# LSTM NN produces "shifted" forecast (low quality result)

I am trying to see the power of recurrent neural calculations. I give the NN just one feature, a timeseries datum one step in the past, and predict a current datum. The timeseries is however double-seasonal with considerably long ACF structure (about 64) with additive shorter seasonality for lag 6.

Input timeseries:

Validation result:

You could note it is shifted. I checked my vectors, and they seem OK.

MSE residuals are also quite bad (I expect 0.01 on both train validation thanks to Gaussian noise added with sigma = 0.1):

> head(x_train)
[1]  0.9172955  0.9285578  0.4046166 -0.4144658 -0.3121450  0.3958689
[,1]
[1,]  0.9285578
[2,]  0.4046166
[3,] -0.4144658
[4,] -0.3121450
[5,]  0.3958689
[6,]  1.5823631


Q: am I doing something wrong in terms of LSTM acrchitecture, or data preparation, or batching?

library(keras)
library(data.table)

# constants

features <- 1
timesteps <- 1

x_diff <- sin(seq(0.1, 100, 0.1)) + sin(seq(1, 1000, 1)) + rnorm(1000, 0, 0.1)

#x_diff <- ((x_diff - min(x_diff)) / (max(x_diff) - min(x_diff)) - 0.5) * 2

# generate  training data

train_list <- list()
train_y_list <- list()

for(
i in 1:(length(x_diff) / 2 - timesteps)
)
{
train_list[[i]] <- x_diff[i:(timesteps + i - 1)]
train_y_list[[i]] <- x_diff[timesteps + i]
}

x_train <- unlist(train_list)
y_train <- unlist(train_y_list)

x_train <- array(x_train, dim = c(length(train_list), timesteps, features))
y_train <- matrix(y_train, ncol = 1)

# generate  validation data

val_list <- list()
val_y_list <- list()

for(
i in (length(x_diff) / 2):(length(x_diff) - timesteps)
)
{
val_list[[i - length(x_diff) / 2 + 1]] <- x_diff[i:(timesteps + i - 1)]
val_y_list[[i - length(x_diff) / 2 + 1]] <- x_diff[timesteps + i]
}

x_val <- unlist(val_list)
y_val <- unlist(val_y_list)

x_val <- array(x_val, dim = c(length(val_list), timesteps, features))
y_val <- matrix(y_val, ncol = 1)

## lstm (stacked) ----------------------------------------------------------

# define and compile model
# expected input data shape: (batch_size, timesteps, features)

rm(fx_model)

fx_model <-
keras_model_sequential() %>%
layer_lstm(
units = 32
#, return_sequences = TRUE
, input_shape = c(timesteps, features)
) %>%
#layer_lstm(units = 16, return_sequences = TRUE) %>%
#layer_lstm(units = 16) %>% # return a single vector dimension 16
#layer_dropout(rate = 0.5) %>%
layer_dense(units = 4, activation = 'tanh') %>%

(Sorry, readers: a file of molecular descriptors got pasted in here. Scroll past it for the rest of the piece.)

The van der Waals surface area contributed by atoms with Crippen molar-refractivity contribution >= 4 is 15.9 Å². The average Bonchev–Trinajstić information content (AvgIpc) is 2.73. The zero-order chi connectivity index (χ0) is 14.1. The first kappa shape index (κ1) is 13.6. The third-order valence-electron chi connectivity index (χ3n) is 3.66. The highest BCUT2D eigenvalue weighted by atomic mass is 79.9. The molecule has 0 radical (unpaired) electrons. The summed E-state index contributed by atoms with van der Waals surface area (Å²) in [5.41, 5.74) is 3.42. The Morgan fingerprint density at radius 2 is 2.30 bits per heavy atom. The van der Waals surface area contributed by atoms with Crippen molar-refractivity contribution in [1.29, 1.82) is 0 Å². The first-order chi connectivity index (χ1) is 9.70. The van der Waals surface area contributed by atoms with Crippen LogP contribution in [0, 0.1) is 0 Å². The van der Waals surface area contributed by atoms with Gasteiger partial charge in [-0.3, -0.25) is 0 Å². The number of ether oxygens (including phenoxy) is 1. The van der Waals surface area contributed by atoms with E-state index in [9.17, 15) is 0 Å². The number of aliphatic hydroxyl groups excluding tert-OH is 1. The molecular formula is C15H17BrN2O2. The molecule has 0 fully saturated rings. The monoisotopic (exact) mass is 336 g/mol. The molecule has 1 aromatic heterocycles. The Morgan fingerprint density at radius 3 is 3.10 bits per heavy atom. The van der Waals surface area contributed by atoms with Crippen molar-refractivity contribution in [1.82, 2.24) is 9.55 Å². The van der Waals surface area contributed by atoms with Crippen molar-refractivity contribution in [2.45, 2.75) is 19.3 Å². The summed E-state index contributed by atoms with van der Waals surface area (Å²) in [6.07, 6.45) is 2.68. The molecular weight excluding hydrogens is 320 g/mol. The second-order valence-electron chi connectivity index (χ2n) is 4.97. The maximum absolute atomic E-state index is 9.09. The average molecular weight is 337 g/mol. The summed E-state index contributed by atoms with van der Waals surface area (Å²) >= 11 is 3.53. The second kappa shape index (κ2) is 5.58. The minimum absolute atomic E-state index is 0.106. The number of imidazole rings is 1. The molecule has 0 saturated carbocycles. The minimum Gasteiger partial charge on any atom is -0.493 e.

layer_dense(units = 1, activation = 'linear') %>%
compile(
loss = 'mse',
optimizer = 'RMSprop',
metrics = c('mse')
)

# train

# early_stopping <-
#      callback_early_stopping(
#           monitor = 'val_loss'
#           , patience = 10
#           )

history <-
fx_model %>%
fit(
x_train, y_train, batch_size = 50, epochs = 100, validation_data = list(x_val, y_val)
)

plot(history)

## plot predict

fx_predict <- data.table(
forecast = as.numeric(predict(
fx_model
, x_val
))
, fact = as.numeric(y_val[, 1])
, timestep = 1:length(x_diff[(length(x_diff) / 2):(length(x_diff) - timesteps)])
)

fx_predict_melt <- melt(fx_predict
, id.vars = 'timestep'
, measure.vars = c('fact', 'forecast')
)

ggplot(
fx_predict_melt[timestep < 301, ]
, aes(x = timestep
, y = value
, group = variable
, color = variable)
) +
geom_line(
alpha = 0.95
, size = 1
) +
ggplot_theme

• How big is your data? Presumably you would be better of with an autoregressive modell which allows for double seasonalities, e.g. double seasonal Holt-Winters oder tbats. I would use a tbats model. Commented Apr 6, 2018 at 11:37
• @Ferdi, thank you. I can actually use TBATS (or, simpler, lm) for a benchmark against LSTM. My goal, however, is to understand limits and opportunities of the later. My data are synthetic, as you could see in the code attached. All the hype around LSTM networks should somehow be justified by being able to get information from timeseries's deeper lags, as I get it, at least. Commented Apr 6, 2018 at 12:14
• LSTM is rather for time-series with many observations per time-point. Furthermore with a small or medium-sized you might be terribly overfitting with an LSTM or an RNN. Commented Apr 6, 2018 at 12:17
• @Ferdi, I tried to add 64 lags into feature vector (which should be enough to capture both seasonal patterns with reasonably low residuals). It did much better now. But... I don't see the point of using the recurrent part, since the same result is easy to obtain using a regular fully connected NN. Commented Apr 6, 2018 at 15:06
• I'm constantly amazed by the number of "LSTM for forecasting time series" blog posts and kaggle kernels which then show a forecast which is essentially a one step ahead naive forecast. Like you @AlexeyBurnakov I am mystified by the hype LSTM seem to be getting for forecasting. Commented Apr 10, 2018 at 3:27